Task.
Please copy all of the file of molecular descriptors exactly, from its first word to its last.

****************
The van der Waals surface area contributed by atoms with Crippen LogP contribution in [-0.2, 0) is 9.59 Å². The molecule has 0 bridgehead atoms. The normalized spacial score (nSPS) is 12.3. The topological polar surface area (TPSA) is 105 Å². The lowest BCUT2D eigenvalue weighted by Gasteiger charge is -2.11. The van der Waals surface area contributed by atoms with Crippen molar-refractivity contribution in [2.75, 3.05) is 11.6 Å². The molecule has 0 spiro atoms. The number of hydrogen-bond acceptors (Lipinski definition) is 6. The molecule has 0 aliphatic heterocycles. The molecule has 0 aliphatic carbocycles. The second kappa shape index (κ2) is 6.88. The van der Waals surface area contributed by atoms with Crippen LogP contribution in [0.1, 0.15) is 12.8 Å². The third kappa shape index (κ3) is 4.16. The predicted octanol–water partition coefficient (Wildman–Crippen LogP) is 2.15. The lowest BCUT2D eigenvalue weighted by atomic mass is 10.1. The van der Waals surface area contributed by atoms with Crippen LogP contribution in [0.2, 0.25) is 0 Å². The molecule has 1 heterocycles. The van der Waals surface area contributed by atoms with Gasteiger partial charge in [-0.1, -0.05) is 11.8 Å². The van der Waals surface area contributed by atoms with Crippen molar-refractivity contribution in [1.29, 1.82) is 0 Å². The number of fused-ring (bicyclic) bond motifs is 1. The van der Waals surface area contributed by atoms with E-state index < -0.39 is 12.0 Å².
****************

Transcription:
The van der Waals surface area contributed by atoms with Crippen LogP contribution in [-0.2, 0) is 9.59 Å². The molecule has 0 bridgehead atoms. The normalized spacial score (nSPS) is 12.3. The topological polar surface area (TPSA) is 105 Å². The lowest BCUT2D eigenvalue weighted by Gasteiger charge is -2.11. The van der Waals surface area contributed by atoms with Crippen molar-refractivity contribution in [2.75, 3.05) is 11.6 Å². The molecule has 0 spiro atoms. The number of hydrogen-bond acceptors (Lipinski definition) is 6. The molecule has 0 aliphatic heterocycles. The molecule has 0 aliphatic carbocycles. The second kappa shape index (κ2) is 6.88. The van der Waals surface area contributed by atoms with Crippen LogP contribution in [0.1, 0.15) is 12.8 Å². The third kappa shape index (κ3) is 4.16. The predicted octanol–water partition coefficient (Wildman–Crippen LogP) is 2.15. The lowest BCUT2D eigenvalue weighted by atomic mass is 10.1. The van der Waals surface area contributed by atoms with Crippen LogP contribution in [0.2, 0.25) is 0 Å². The molecule has 1 heterocycles. The van der Waals surface area contributed by atoms with Gasteiger partial charge in [-0.1, -0.05) is 11.8 Å². The van der Waals surface area contributed by atoms with Crippen molar-refractivity contribution in [1.29, 1.82) is 0 Å². The number of fused-ring (bicyclic) bond motifs is 1. The van der Waals surface area contributed by atoms with E-state index < -0.39 is 12.0 Å².